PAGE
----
June 10, 2006 – Canada, St. Lucia, Trinidad and Tobago, and the USA will sail the last semifinal races Sunday morning to place in the Open division final at the TAG Heuer Nations Cup. The best of five semifinals were stopped with USA leading Canada, 2-1, and Trinidad leading St. Lucia, 2-1, as well.
The day started with the women's semifinals with Sally Barkow, USA, and Paula Lewin, Bermuda, decisively cementing their positions in the Women's finals.
The teams from the USVI and Cayman Islands sailed a one-race sail-off to score the USVI as third in the event and Cayman Islands as fourth.
Pam McDonough of the Cayman Islands team was enthusiastic about their experience.
"With this sort of experience, sailing against great teams, and especially the after racing debrief with the umpires and other sailors, we really had a learning opportunity not available any other way," McDonough said.
After the four flights of the women's division were finished, the Open division semifinals and fifth and sixth place sail-off began.
The sail-off was between Chris Curreri of the USVI and Robbie Hirst and the BVI team. The USVI team got off to two good starts and BVI was unable to find a way past.
The BVI team stayed close enough to harass and worry the Curreri and USVI on the downwind legs, but there was no repeat of the sail handling error that let the BVI past on the first day.
Both the USVI and BVI teams mentioned feeling a letdown at not being in the semifinal. The closeness of the racing meant that a single win in either of the previous two days of racing would have made the difference between sailing for fifth and sixth and sailing for the top spot.
The competition in the semifinal was intense from the opening horn. Trinidad and St. Lucia played a lot of the pre-start game right along the concrete waterfront bulkhead, giving the spectators an eyeful and maybe even a splash or two.
In the first race St. Lucia got out ahead, but the racing was so close, a distinct leader was almost impossible to call until the finish line was crossed. St. Lucia 1, Trinidad 0.
Erik Koppernaes of Canada was able to put get two penalties on Brian Angel of the USA in the first race pre-start. Angel was then required to do one of his penalties as soon as crossing the starting line, giving Canada a controlling advantage for the remainder of the race. Canada 1, USA 0.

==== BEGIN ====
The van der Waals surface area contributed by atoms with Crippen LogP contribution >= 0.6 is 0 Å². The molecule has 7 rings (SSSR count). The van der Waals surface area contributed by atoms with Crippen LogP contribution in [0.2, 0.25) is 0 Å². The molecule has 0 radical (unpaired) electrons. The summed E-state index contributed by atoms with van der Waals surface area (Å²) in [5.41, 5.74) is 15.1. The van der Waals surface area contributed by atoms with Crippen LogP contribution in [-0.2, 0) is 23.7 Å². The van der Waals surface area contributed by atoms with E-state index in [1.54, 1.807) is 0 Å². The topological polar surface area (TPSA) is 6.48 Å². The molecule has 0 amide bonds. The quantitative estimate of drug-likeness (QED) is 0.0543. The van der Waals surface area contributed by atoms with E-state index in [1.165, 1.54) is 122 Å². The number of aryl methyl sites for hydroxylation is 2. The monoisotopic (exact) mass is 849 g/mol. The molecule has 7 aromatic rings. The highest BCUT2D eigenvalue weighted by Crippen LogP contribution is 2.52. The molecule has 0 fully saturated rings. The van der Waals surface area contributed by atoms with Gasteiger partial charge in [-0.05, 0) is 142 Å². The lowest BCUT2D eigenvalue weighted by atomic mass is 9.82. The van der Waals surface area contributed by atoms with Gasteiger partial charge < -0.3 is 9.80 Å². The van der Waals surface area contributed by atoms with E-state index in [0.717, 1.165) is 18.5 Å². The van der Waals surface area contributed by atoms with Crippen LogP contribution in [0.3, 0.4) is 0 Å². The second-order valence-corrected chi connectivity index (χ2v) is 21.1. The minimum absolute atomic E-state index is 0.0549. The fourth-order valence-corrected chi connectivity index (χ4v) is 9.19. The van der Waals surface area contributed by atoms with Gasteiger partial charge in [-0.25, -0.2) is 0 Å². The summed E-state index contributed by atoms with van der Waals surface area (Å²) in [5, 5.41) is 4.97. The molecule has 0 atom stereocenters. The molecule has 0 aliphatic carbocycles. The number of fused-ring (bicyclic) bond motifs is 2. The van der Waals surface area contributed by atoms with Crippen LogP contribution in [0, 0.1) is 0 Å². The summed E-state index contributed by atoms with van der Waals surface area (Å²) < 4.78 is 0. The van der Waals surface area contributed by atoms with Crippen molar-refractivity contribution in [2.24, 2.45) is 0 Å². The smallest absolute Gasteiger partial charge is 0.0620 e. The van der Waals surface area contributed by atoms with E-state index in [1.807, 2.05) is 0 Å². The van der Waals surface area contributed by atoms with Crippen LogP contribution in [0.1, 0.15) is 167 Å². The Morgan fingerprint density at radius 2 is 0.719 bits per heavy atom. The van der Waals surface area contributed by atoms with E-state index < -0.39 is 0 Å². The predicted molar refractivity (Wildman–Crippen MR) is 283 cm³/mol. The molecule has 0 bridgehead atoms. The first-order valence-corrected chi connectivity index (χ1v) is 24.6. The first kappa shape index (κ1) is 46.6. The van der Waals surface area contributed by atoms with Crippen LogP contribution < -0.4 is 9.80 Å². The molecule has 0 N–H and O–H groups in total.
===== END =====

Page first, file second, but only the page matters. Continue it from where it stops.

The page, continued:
The second semifinal flight, Justin Castagne of Trinidad got a slight advantage at the start, and again the race seesawed back and forth through the two laps up and down the course. Approaching the finish, the race was too close to call from the waterfront, the winning flag went up on the committee boat, then a last second penalty was called.
St. Lucia had touched the committee boat when finishing and still owed a penalty turn. Match two to Trinidad. St. Lucia 1, Trinidad 1.
The second USA and Canada battle started with very close pre-start action and numerous calls for penalties, all denied by the umpires. USA starts with a three boat-length lead; Canada threatens but cannot find a way past. Canada 1, USA 1.
Third flight of the semis, USA again gets the start on Canada, not through any lack of action on the part of Koppernaes and Canada. Again Canada makes moves on USA, but the experience of the U.S. team shows in their lack of mistakes under pressure. Canada 1, USA 2.
The young Trinidad team and the silver fox Mike Green of St. Lucia tear up their pre-start. Trinidad gets a penalty on St. Lucia half way into the pre-start, but Green wins the start by five boat-lengths and stretched out his lead on the first beat.
It looks like Green has a safe lead and he does his turn, but when the teams and umpire boat come closer to the waterfront to round the leeward mark, the penalty flag is still flying on the umpire boat. Green was too close to the weather mark when he did his turns and they did not un-do the penalty.
The final run to the finish, Trinidad is six lengths behind, St. Lucia needs to do the turns before the finish line. Trinidad closes to three to four boat-lengths, St. Lucia approaches the finish and drops their TAG Heuer spinnaker to execute the turn. St. Lucia spins at the finish line, and concentrating on their maneuver, accidentally blocks Trinidad, foul on St. Lucia, match to Justin Castagne and Trinidad.
The entire Trinidad crew goes wild, some jumping up and down in the boat after the finish. Trinidad then salutes Green and his team for a great race. St. Lucia 1, Trinidad 2.
At this point the racing is over for the day. The best of five semifinal is to be decided on Sunday morning starting at 9 a.m. Losers will sail in a best of three petite final to determine third and fourth. The Open final and the Women's final will be best of five series. It is expected that the event will conclude shortly after lunch.
Bermuda, Paula Lewin, to final
USA, Sally Barkow, to final
USVI, Jennifer Firestone, third
Cayman Islands, Jane Moon, fourth
USA, Brian Angel, semi-final
Canada, Erik Koppernaes, semi-final
St. Lucia, Mike Green, semi-final
Trinidad, Justin Castagne, semi-final
USVI, Chris Curreri, fifth
BVI, Robbie Hirst, sixth
Cayman Islands, Peter Cunningham, seventh